Scientists advancing work on therapeutic Parkinson's vaccine

Protein chemists from the University of Texas Health Science Center at Houston are working towards the development of a therapeutic vaccine for the Parkinson’s disease.

Named after James Parkinson, the English physician that classified the disorder, Parkinson’s Disease can worsen over time, robbing people of their ability to accomplish everyday tasks. Symptoms include tremors or shaking, slow movements, unsteadiness, stiffness in the arms and legs and slurred speech. Parkinson’s is the second most common progressive neurological disorder, affecting one percent of the population over the age of 60, according to

Professor Rowen Chang believes his team of researchers from the UT Health Brown Foundation Institute of Molecular Medicine for the Prevention of Human Diseases is making a positive step towards successfully treating the crippling disorder.

Chang’s research, reports, is building on previous preclinical vaccine research that demonstrated that reducing the buildup of the protein alpha synuclein limited nerve damage to Parkinson’s sufferers. Chang believes his team’s new approach will be a more effective form of Parkinson’s therapy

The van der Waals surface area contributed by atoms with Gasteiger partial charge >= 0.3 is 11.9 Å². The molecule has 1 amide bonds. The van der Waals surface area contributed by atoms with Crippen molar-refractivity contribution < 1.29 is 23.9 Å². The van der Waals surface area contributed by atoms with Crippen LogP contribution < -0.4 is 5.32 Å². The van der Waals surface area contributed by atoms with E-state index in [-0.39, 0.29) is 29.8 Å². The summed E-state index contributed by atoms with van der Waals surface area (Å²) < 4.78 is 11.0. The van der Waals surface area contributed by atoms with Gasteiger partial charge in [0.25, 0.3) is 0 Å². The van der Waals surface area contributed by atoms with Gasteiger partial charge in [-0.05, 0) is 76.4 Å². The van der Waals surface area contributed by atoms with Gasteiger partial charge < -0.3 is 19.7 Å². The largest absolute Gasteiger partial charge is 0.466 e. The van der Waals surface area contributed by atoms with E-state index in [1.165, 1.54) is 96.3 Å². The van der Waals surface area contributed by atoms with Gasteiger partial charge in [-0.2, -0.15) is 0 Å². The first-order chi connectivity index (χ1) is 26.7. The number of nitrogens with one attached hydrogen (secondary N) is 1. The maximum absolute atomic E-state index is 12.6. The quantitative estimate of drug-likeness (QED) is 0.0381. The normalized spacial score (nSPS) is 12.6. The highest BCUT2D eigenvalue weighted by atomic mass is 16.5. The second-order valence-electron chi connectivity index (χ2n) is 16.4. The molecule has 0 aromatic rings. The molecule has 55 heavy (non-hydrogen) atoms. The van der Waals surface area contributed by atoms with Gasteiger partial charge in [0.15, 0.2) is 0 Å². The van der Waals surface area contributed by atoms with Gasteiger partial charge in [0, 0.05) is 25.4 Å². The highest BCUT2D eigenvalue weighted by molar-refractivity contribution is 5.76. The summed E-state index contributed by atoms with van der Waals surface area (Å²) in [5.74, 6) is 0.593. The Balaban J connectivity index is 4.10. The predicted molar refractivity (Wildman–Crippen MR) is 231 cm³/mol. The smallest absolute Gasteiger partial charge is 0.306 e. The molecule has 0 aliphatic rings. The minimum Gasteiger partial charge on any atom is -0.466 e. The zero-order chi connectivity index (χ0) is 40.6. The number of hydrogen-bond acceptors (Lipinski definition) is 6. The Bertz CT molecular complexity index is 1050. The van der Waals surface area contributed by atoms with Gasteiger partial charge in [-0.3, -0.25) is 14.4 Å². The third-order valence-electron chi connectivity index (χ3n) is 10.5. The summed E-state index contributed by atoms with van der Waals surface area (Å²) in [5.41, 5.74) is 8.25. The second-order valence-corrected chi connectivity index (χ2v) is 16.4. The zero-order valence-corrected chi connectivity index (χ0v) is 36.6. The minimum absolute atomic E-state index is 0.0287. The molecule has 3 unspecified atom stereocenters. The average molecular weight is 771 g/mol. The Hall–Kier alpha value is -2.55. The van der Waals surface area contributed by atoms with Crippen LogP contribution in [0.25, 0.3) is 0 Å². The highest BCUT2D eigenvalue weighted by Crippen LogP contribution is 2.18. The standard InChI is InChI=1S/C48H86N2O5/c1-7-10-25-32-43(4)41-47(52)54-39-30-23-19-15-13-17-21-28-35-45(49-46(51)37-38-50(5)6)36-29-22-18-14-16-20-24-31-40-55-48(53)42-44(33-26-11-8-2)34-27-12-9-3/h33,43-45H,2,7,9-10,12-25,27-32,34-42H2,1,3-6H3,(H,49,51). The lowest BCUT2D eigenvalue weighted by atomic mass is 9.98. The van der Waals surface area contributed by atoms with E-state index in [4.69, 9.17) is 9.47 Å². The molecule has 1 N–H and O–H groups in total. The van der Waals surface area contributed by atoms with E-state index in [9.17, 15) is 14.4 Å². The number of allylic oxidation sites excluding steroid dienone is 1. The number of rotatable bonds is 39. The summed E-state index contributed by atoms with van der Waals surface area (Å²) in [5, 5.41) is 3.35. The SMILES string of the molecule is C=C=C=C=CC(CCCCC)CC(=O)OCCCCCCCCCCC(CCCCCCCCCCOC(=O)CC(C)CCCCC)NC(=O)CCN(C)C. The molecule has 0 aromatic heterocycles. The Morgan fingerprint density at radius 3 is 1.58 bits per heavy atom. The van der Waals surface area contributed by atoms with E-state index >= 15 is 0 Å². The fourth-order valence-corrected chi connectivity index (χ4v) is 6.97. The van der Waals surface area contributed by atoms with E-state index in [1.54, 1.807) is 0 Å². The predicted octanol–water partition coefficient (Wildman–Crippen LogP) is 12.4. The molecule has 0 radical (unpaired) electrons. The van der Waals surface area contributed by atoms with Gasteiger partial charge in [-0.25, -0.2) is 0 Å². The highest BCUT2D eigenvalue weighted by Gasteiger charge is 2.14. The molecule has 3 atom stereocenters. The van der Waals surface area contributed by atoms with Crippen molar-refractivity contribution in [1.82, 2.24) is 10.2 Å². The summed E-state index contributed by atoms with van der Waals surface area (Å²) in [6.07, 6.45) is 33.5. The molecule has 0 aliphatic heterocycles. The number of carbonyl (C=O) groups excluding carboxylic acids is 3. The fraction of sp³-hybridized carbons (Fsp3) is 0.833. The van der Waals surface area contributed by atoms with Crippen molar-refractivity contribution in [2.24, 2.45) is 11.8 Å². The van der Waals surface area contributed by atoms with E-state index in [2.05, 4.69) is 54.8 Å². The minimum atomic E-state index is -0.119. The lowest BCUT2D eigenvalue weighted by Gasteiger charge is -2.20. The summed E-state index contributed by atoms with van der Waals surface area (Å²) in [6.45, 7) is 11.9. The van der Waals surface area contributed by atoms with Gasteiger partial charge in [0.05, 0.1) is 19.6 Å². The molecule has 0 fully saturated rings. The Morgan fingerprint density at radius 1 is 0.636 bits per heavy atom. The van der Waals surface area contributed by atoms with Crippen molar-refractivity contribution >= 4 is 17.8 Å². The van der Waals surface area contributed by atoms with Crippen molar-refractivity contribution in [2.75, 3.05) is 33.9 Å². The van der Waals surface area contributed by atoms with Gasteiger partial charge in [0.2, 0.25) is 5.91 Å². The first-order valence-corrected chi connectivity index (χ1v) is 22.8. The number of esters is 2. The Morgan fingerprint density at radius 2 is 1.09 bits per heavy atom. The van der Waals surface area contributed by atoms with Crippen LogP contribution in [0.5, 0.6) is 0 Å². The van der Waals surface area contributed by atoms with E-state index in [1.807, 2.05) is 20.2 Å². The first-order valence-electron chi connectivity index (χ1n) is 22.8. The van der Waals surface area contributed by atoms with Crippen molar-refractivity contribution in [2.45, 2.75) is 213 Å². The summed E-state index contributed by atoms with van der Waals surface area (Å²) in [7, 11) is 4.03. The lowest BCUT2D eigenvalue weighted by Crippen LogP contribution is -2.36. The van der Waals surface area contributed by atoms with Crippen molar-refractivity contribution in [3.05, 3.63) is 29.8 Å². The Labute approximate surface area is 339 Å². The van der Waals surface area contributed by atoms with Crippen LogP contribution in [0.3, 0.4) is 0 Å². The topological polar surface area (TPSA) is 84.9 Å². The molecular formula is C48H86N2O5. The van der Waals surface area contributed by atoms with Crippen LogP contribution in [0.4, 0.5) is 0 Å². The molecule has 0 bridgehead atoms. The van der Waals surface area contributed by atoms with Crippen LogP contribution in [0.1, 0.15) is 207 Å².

“We’re creating a vaccine to target a protein that accumulates in the brains of people with Parkinson’s disease,” Chang told “If we can slow the protein buildup, I believe we will also slow the deterioration of nerve cells tied to body movement.”

The research has already yielded positive results, identifying an immunogen - a trigger that causes the body to release antibodies used to protect against dangerous agents - that may prevent the accumulation of alpha synuclein.

The next step for the team is to test the effects of the immunogen in mouse models that express the human alpha synuclein protein. If these tests are successful, Chang believes clinical trial are a real possibility.